Single Tracks, SounDevotion Competition

When New Ideas Don’t Work Try Old Ones

For SounDevotion Competition Round 85

This round featured Dexed, a great DX7 VST. Though I learned synthesis on a 4op Yamaha, 6 operators make a world of difference I wish I had a long time ago, to a point that I priced TX802s…. (For the price, a bunch of Dexed instances in Renoise beats trying to control and mix a TX or two, no doubt.)

Many of the tones have a Renoise LFO adjusting a modulator’s ratio. This causes the overtones of different hits to change slightly, creating a more realistic sound in some cases, an effect I exploited often when I was in college.

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Full Length

Everything Must Change (For You), So That Everything Stays the Same (For Us)

Everything Must Change at archive.org

Download entire album as a ZIP file

Sample audio:

Everything Must Change (For You), So That Everything Stays the Same (For Us) is a return to the RPM Challenge in 2011 (The RPM Challenge is a public dare to create a recorded album using the time only in the month of February to conceive, compose, record, produce, and master) and is named after a paraphrase used in the blog Spike Japan (http://spikejapan.wordpress.com) to describe the country’s economic structure.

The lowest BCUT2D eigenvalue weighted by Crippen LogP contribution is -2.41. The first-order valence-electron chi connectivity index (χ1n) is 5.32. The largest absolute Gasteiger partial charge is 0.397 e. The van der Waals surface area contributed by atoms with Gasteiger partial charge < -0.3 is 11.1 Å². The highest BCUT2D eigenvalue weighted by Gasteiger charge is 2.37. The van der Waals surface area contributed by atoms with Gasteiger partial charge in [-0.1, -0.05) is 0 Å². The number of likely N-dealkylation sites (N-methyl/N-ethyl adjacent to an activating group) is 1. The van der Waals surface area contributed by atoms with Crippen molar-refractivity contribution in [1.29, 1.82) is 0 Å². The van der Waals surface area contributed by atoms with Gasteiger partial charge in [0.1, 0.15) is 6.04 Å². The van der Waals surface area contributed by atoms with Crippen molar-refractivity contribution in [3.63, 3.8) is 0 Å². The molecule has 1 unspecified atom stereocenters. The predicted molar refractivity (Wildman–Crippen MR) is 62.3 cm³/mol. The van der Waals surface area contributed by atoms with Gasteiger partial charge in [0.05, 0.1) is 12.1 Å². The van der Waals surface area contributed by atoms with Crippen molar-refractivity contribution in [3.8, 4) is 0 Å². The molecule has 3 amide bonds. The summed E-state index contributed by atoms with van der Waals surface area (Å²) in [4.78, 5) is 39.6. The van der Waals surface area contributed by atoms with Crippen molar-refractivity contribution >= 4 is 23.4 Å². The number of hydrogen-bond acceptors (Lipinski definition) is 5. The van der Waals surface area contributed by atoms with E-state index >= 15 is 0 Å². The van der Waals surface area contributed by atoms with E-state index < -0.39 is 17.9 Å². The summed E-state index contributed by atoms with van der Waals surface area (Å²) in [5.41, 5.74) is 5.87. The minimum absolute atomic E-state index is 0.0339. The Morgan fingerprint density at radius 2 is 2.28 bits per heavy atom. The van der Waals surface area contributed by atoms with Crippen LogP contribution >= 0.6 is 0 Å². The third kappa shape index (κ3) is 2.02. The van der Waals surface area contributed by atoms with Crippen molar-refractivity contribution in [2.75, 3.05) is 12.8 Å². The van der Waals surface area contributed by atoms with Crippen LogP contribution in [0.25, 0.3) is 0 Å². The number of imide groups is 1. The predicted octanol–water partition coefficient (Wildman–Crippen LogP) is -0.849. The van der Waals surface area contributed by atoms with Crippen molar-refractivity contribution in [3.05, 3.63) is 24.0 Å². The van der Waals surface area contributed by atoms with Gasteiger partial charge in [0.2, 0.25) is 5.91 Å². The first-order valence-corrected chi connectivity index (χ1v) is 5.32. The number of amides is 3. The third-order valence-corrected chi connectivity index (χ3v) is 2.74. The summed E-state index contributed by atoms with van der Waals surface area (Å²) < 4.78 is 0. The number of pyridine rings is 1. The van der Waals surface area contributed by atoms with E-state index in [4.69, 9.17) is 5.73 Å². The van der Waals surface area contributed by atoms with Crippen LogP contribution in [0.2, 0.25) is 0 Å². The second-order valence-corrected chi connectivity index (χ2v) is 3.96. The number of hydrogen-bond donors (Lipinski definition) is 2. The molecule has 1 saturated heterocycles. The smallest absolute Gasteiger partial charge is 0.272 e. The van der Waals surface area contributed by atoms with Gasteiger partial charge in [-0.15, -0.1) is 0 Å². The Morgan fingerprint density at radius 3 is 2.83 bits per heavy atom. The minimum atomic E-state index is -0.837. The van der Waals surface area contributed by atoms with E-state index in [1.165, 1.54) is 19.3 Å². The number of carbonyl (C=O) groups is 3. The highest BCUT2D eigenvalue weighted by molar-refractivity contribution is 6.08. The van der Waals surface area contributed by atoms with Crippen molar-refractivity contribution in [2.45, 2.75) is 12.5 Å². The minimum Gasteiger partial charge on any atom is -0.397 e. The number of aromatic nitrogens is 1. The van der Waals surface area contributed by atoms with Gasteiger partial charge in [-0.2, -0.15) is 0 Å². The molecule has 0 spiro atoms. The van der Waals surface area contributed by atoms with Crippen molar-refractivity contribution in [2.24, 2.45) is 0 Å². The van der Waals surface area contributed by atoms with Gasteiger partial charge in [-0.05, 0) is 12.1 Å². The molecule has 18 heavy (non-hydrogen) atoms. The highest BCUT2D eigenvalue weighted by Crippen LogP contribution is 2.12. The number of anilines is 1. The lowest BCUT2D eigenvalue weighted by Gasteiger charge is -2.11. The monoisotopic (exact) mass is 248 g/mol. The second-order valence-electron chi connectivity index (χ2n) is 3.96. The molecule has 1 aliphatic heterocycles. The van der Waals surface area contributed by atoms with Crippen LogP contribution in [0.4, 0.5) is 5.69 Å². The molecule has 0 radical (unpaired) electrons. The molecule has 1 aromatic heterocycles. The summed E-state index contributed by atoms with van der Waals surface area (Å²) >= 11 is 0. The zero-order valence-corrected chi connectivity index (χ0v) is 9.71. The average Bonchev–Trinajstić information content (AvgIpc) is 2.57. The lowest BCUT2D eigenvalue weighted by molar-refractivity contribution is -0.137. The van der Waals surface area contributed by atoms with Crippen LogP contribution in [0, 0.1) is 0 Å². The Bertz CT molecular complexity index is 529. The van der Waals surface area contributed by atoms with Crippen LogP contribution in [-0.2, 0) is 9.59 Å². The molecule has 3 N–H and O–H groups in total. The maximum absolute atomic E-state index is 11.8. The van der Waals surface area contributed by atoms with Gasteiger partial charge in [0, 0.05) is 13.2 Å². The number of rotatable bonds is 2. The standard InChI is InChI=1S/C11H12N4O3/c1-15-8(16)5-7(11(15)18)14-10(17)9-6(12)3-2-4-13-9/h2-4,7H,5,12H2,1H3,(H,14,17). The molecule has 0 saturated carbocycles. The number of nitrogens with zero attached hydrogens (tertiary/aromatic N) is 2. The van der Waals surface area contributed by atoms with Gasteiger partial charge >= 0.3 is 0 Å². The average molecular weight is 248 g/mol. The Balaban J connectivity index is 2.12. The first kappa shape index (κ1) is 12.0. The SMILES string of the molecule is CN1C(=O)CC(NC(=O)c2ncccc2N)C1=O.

As with Release Zero, the RPM Challenge was in the same month as Battle of the Bits’ Winter Chip VI and contains mastered versions of some entries there. The blend of chiptunes and samples of varying rates with RPM’s time limit causes a rough blend of sounds and styles, beginning with the eerie and soft and gradually moving towards the tongue-in-cheek only to return again.

I had originally started this project with the intent of using only the classic ST-XX sample disks (such as the overused ST-01) for Amiga Protracker for sources of sound as a tribute to the tracker and demoscene that inspires me to create; however, after four or five different attempts to go through the samples and create a piece good enough for release, I found that I was editing the samples until it didn’t matter what they were or where I was getting them from, they all started to sound too similar.  Winter Chip began, so I did the same thing I did for Release Zero- I used my Winter Chip entries as tracks.  It took quite a bit of polish and even some rearranging (and retracking) to get it all to blend.  Perhaps it is the nature of the RPM Challenge to make records that are rough and don’t flow well, but by taking the challenge twice I’ve learned that there is a feel in working quickly that does not come out when I work slowly.  I hope that this work is enjoyed all the same.